I moved to Whitsunday Terraces, a resort at Airlie Beach, in tropical North Queensland, at the end of July 1998.
I had been feeling burnt out in my previously enjoyable work as half the team supporting networks and computers in the School of Mathematical Sciences at the University of Technology, Sydney where I had installed every network systems and computer for over a decade. My team mate, our software guru, being brighter than me, left for a much better job early in 1997. He told me I should get out at the same time.
Well, actually, we both concluded we should have gotten into something else after a few years, but the University was mostly a more interesting place to work than commercial sites. I'm aware some people regard a University as a sheltered workshop for the mentally superior, but it remains a more interesting place to work.
Like most people of my generation who were into technology, I figured I could manage to find some way to keep things going, no matter what the staffing or cost constraints. I'd had a decade of experience in running the leanest technical support department in the University, and we both took pride in being among the first to test and install new systems for the academic staff and students. We had moved from 9600 baud RS232 wiring, dumb terminals, and an MP/M system for 20 students in 1986. Through a single HPUX Unix system, the first MIPS RISC machine installed in Australia, to having ten SUN and Silicon Graphics Unix systems. The dumb terminals were replaced by PC XTs and Novell networks, and later by newer and newer systems, until we had a networked Pentium PC on every staff desk, and five laboratories with 120 computers for the students, all with Unix, X Windows and Windows NT access. We had the highest ratio of laboratories per student, the highest ratio of computers per student, the lowest ratio of support staff per student, the lowest ratio of support staff per computer, and by far the lowest cost of support for the amount of gear we ran. We had Windows 95 on the desktop before anyone else in the University, we had Windows NT in the student labs before anyone else in the University.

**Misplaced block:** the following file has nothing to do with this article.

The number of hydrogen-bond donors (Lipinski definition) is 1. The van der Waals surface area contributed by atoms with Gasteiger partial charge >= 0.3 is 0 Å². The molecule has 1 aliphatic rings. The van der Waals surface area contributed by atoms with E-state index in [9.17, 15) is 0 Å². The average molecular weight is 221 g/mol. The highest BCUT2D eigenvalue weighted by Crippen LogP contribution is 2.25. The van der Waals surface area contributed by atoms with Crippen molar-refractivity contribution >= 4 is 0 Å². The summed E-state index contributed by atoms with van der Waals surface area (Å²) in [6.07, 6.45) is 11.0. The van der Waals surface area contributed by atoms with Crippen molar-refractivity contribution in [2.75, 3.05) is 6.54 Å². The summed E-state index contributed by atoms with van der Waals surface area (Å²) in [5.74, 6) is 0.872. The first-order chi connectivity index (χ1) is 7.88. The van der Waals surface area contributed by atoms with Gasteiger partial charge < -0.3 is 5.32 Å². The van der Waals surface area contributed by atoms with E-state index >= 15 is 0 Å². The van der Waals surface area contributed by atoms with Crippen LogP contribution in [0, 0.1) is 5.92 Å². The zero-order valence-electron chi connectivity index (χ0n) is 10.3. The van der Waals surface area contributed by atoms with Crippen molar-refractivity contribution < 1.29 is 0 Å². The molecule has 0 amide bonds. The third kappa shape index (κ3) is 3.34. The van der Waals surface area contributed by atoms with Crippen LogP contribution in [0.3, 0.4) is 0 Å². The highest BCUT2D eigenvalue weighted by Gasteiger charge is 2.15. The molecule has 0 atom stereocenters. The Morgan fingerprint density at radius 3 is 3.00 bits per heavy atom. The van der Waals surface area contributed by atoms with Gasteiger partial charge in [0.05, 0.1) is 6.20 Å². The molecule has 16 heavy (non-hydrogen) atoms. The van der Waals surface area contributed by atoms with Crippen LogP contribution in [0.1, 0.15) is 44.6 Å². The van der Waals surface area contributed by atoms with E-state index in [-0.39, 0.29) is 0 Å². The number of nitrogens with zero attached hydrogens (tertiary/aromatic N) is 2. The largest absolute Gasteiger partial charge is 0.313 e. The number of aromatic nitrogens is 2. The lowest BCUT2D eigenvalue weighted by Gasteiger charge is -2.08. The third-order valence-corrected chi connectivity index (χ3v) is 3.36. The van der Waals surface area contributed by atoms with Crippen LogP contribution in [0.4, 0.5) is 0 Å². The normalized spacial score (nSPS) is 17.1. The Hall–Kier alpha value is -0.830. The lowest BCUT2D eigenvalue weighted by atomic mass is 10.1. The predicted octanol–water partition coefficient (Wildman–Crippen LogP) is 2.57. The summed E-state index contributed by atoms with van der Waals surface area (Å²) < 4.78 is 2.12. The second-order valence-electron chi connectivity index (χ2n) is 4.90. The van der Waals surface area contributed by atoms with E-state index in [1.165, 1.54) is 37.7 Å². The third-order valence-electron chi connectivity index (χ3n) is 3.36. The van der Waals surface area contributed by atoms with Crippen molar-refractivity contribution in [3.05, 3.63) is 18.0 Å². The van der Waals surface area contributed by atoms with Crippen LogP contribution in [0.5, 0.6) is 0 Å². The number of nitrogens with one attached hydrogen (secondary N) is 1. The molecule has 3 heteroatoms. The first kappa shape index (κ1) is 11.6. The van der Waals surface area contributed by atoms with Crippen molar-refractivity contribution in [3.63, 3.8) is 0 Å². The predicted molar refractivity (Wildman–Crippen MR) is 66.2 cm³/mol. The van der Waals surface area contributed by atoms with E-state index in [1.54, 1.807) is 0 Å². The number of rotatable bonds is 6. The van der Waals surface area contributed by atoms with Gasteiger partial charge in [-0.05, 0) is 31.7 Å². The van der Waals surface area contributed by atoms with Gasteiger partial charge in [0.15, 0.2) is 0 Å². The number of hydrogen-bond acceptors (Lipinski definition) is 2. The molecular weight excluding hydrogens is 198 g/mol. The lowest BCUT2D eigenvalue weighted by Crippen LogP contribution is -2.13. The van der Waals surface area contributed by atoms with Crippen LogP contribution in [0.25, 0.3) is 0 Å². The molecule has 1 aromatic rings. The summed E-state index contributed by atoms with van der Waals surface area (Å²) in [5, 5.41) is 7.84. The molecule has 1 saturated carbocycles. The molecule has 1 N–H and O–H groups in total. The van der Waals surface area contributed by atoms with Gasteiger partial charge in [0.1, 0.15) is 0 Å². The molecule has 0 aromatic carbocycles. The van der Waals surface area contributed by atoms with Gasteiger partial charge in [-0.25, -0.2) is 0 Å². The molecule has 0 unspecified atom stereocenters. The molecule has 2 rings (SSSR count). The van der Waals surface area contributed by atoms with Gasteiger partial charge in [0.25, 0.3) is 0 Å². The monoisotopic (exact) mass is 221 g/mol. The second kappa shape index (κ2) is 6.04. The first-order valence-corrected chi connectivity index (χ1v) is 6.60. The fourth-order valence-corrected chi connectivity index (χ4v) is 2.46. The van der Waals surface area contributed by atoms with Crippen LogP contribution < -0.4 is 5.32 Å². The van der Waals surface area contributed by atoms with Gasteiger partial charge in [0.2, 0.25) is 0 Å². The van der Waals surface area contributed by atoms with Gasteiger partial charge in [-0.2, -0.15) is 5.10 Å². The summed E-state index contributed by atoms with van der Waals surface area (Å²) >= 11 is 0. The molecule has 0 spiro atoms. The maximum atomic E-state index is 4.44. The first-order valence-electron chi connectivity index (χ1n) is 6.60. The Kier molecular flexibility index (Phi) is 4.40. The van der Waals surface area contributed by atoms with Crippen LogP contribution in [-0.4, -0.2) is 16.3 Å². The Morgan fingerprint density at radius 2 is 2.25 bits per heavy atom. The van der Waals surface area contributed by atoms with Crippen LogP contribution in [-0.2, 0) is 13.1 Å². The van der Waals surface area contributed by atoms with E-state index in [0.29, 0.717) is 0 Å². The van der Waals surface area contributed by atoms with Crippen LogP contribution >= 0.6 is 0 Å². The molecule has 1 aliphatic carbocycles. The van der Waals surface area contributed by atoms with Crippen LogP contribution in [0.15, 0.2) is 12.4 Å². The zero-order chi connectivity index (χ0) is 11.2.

However during the Tertiary sector funding crisis following the advent of the Liberal government, the School of Mathematical Sciences was really cut back. Mathematics had less chance than some of coming up with some incredibly popular course to boost income (although Mathematics and Finance was a big hit with business students). A quarter of the academic staff had to go, which really did wonders for morale. The technical support staff actually weren't at risk from this; we were already operating on such a shoestring no-one could figure how to cut more from it. But it gets wearing to always operate in crisis mode, when you know that with a 50% increase in resources you can do a far, far better job.
Luckily, there was a "five years in the making" proposal current to restructure and combine us two technical staff with the larger School of Computing Science. I won't go into the politics of it, as I really didn't care much about academic politics (the less important the topic, the greater the fierceness with which it is debated). They ran ten labs to our five, had much better Unix systems, about 350 PCs to our 180, had better funding, and had at least 11 staff ... so we could be pretty sure our staff and students would get at least as good service as the two of us could manage.